DT 27162 – Big Dave's Crossword Blog
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DT 27162

Daily Telegraph Cryptic No 27162

Hints and tips by Gazza

+ – + – + – + – + – + – + – +

BD Rating – Difficulty **Enjoyment ***

There’s a problem with the grid on the Telegraph Puzzles site today – the central line (holding 14a) doesn’t appear properly (and, if you use the print facility, you will see the actual answer to 14a). I understand that it’s all fine in the paper.
I thought that Giovanni was in ‘easy’ mode again today – what did you think?
If you want to see an answer you’ll need to highlight the gap between the curly brackets under the clue.

Across Clues

5a  Idiot — the man had to be dressed (7)
{CLOTHED} – another word for an idiot followed by the contracted form of ‘the man had’.

7a  Toilets by back of store falling apart? (5)
{LOOSE} – an informal word for toilets followed by the back letter of (stor)E.

9a  Attack male dog taken into home (6)
{IMPUGN} – M(ale) and a smallish breed of dog are taken inside an adverb meaning at home.

10a  Upcoming party to be given by men very close by (4-4)
{NEXT-DOOR} – a charade of an adjective meaning upcoming or following, a festive party and the abbreviation for non-commissioned servicemen.

11a  Plaything direly befouled with soot (3,7)
{TOY SOLDIER} – an anagram (befouled) of DIRELY and SOOT.

13a  Wartime general in his limousine (4)
{SLIM} – the surname of the British field marshal who led the Burma campaign in WWII is hidden in the clue.

[As explained in the prologue, if you are doing the puzzle on-line the grid doesn’t actually cater for the insertion of the answer to 14a, so you have to use your imagination and assume that there are 13 white squares there.]
14a  US author as trendier guest abroad (8,5)
{GERTRUDE STEIN} – an anagram (abroad) of TRENDIER GUEST provides the name of the female US author and poet whose best known work was The Autobiography of Alice B Toklas.

There’s a wonderful family called Stein:
There’s Gert and there’s Ep and there’s Ein.
Gert’s poems are bunk,
Ep’s statues are junk,
And no-one can understand Ein

16a  Stream poet observed endlessly (4)
{BURN} – drop the final letter (observed endlessly) from the surname of a national poet.

17a  Bradman having failure with the bat seen as comic figure? (6,4)
{DONALD DUCK} – Giovanni has managed to get two of his ‘other’ names into the clue and answer. The forename of the prolific Australian batsman Mr Bradman is followed by the term used for a score of zero in cricket. Talking of Australian cricketers did anyone see the episode of Endeavour (the young Morse) on the box this week when the name Keith Miller (a famous Australian all-rounder in the post-war years) was revealed to be an anagram of ‘I’m the killer’?

19a  Asian got confused in South American city (8)
{SANTIAGO} – an anagram (confused) of ASIAN GOT.

20a  What can be pulled in body making fellow number at first (6)
{TENDON} – a fellow’s abbreviated forename (Mr Manley again) preceded by a two-digit number.

22a  Hard border that may separate neighbours (5)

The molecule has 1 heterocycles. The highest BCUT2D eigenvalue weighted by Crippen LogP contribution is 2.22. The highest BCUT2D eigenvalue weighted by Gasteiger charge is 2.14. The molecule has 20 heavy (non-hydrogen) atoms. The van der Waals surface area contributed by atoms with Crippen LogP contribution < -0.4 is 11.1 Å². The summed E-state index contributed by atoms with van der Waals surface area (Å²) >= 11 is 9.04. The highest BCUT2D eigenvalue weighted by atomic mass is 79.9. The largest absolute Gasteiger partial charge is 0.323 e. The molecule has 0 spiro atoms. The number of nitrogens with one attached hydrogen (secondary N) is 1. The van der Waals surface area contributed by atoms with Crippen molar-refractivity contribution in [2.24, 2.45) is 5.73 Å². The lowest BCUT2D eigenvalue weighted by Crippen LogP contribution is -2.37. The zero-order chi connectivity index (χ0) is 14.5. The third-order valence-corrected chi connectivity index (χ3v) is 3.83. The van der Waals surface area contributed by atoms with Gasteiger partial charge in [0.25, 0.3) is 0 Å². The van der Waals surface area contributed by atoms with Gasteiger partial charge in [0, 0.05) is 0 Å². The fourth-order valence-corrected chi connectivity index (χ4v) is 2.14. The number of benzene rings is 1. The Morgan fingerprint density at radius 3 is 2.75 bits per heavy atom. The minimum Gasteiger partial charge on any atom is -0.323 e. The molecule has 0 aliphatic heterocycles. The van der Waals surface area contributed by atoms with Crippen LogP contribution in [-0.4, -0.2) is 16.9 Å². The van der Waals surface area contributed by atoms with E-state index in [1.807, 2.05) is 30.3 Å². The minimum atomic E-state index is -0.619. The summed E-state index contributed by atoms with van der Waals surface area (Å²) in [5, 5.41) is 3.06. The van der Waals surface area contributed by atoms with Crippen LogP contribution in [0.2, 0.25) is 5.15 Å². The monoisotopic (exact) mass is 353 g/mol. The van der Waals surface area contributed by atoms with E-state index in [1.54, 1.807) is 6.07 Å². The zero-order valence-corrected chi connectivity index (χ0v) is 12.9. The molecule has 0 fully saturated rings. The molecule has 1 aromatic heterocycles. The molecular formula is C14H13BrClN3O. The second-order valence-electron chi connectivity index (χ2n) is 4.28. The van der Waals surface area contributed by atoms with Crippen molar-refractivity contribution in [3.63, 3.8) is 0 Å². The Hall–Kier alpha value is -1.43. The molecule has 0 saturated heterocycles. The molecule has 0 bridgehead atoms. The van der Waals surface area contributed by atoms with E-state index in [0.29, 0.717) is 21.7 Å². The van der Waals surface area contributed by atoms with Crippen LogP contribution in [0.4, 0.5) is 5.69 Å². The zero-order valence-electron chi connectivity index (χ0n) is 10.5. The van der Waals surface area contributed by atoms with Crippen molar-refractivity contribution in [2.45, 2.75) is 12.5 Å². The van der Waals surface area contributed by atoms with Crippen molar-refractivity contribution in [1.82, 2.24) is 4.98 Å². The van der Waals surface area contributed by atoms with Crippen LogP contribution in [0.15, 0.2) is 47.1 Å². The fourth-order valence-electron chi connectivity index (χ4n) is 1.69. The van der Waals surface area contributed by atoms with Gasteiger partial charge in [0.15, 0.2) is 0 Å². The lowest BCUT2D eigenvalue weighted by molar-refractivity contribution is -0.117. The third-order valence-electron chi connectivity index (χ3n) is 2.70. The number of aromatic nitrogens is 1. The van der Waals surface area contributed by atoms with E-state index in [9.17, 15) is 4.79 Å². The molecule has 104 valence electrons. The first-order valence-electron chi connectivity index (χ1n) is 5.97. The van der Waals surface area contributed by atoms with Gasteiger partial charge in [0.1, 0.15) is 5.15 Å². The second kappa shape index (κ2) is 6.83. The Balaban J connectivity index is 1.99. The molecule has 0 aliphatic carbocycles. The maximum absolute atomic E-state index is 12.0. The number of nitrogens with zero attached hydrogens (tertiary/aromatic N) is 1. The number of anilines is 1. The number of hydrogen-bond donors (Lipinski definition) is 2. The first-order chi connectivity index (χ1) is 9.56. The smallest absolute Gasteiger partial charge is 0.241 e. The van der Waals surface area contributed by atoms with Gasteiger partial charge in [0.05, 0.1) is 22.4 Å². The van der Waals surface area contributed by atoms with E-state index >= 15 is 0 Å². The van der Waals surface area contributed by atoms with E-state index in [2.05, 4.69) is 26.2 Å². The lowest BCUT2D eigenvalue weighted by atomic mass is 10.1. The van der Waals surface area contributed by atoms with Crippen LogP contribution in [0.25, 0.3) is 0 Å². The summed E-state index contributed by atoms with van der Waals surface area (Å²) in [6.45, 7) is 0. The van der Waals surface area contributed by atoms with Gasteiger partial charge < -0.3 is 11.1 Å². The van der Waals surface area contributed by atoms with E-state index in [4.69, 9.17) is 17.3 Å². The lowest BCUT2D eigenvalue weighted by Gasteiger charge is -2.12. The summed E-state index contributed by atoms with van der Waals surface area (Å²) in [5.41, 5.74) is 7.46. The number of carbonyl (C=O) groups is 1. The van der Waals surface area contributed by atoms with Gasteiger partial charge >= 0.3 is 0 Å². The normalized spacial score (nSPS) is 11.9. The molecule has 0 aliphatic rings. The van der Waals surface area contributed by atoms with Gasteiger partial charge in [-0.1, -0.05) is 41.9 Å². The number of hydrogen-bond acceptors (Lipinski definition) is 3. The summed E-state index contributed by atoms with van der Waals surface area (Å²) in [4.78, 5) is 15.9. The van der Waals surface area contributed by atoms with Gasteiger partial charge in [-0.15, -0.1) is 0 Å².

{HEDGE} – a semi-all-in-one. The abbreviation for hard in the classification of pencils is followed by a border.

23a  You will have fantastic art in entertainment building (7)
{THEATRE} – the objective form of an old word for you with an anagram (fantastic) of ART inside it.

Down Clues

1d  Workers’ organisation losing heart after upset disturbing the toffs? (3-1)
{NON-U} – this is an adjective meaning socially unacceptable to the upper-classes (although the idea that it disturbs them seems a bit over the top). Reverse (after upset, in a down clue) a workers’ organisation and lose the middle letter (heart).

2d  Raymond‘s name held in little credit (8)
{CHANDLER} – the surname of the American author Raymond who created the private eye Philip Marlowe appears when you insert an informal term for a name into the abbreviation for credit.

3d  Cure can be effected by this priest and team, right? (6)
{ELIXIR} – a charade of a) an Old Testament priest, b) the number of players in a football or cricket team in Roman numerals and c) R(ight).

4d  You see this as prisoner escapes down drainpipe? Speak haughtily! (10)
{CONDESCEND} – split the answer 3,7 to see the prisoner go down.

5d  Tiniest of roles? Happened to get nothing more (5)
{CAMEO} – a verb meaning happened or transpired followed by the letter that looks like nothing or zero.

6d  Sort of dog in demand I don’t fancy (6,7)
{DANDIE DINMONT} – an anagram (fancy) of IN DEMAND I DON’T.

8d  Going down without leader brings agitation of mind (7)
{EMOTION} – the ‘going down’ is a reduction in rank. Remove its leading letter.

12d  Design trip roughly when the flowers come out (10)
{SPRINGTIDE} – an anagram (roughly) of DESIGN TRIP. You need to take care when working out the anagram to avoid getting the penultimate letter wrong.

14d  Report of sticky stuff with batter being offered as food (7)
{GOULASH} – what sounds like (report of) something sticky or slimy is followed by a verb to batter or beat forcefully.

15d  Spelling a word for ‘rubbish’ can produce a terrible headache (8)
{SPLITTER} – the abbreviation for spelling is followed by another word for rubbish or debris.

17d  Businessperson who loses heart several times? (6)
{DEALER} – this one seems weak to me. This person, when involved in a card game, may distribute hearts (and clubs, diamonds and spades).

18d  Maybe the bishop’s home is here, not a hundred miles away (5)
{CLOSE} – double definition. The first, as a noun, is the precinct of a cathedral so a bishop may well live there.

21d  Accountant’s gross? No! (4)
{NETT} – cryptic definition of the opposite of gross in financial accounts.

The clues that I liked best were 22a and 15d. Which ones appealed to you?

Today’s Quickie Pun: {BEAST} + {HERD} = {BE STIRRED}

66 comments on “DT 27162

  1. The problem seems to occur if you select the puzzle from the Home page. Try clicking on “Crossword Puzzles” and selecting it from there.

      1. Thank you. Have been a long time reader and admirer of the setters and solvers here so thought it would be polite to say hello :)

  2. I found this today like the curate’s egg – good in parts. I’ve never heard of the author in 14a nor the dog in 6d, but was able to work out the anagrams for both. Also new to me is the use of 15d to describe a headache, but the BRB confirms it.